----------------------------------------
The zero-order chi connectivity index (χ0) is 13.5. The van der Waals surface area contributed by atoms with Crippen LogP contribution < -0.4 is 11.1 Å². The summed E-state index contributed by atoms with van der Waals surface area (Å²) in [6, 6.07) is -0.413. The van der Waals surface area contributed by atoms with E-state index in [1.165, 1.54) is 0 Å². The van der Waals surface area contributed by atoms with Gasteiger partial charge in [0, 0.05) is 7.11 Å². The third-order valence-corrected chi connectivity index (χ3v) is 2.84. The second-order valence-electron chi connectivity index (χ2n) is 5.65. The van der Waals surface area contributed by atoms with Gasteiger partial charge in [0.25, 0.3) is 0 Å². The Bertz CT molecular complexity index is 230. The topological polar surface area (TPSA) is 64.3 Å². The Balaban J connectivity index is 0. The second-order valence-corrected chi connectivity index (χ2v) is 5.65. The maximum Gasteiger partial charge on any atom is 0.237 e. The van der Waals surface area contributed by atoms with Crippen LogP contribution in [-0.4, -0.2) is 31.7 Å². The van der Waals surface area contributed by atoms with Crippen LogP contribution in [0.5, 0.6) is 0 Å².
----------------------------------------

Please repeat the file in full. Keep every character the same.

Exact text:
The zero-order chi connectivity index (χ0) is 13.5. The van der Waals surface area contributed by atoms with Crippen LogP contribution < -0.4 is 11.1 Å². The summed E-state index contributed by atoms with van der Waals surface area (Å²) in [6, 6.07) is -0.413. The van der Waals surface area contributed by atoms with E-state index in [1.165, 1.54) is 0 Å². The van der Waals surface area contributed by atoms with Gasteiger partial charge in [0, 0.05) is 7.11 Å². The third-order valence-corrected chi connectivity index (χ3v) is 2.84. The second-order valence-electron chi connectivity index (χ2n) is 5.65. The van der Waals surface area contributed by atoms with Gasteiger partial charge in [0.25, 0.3) is 0 Å². The Bertz CT molecular complexity index is 230. The topological polar surface area (TPSA) is 64.3 Å². The Balaban J connectivity index is 0. The second-order valence-corrected chi connectivity index (χ2v) is 5.65. The maximum Gasteiger partial charge on any atom is 0.237 e. The van der Waals surface area contributed by atoms with Crippen LogP contribution in [-0.4, -0.2) is 31.7 Å². The van der Waals surface area contributed by atoms with Crippen LogP contribution in [0.5, 0.6) is 0 Å².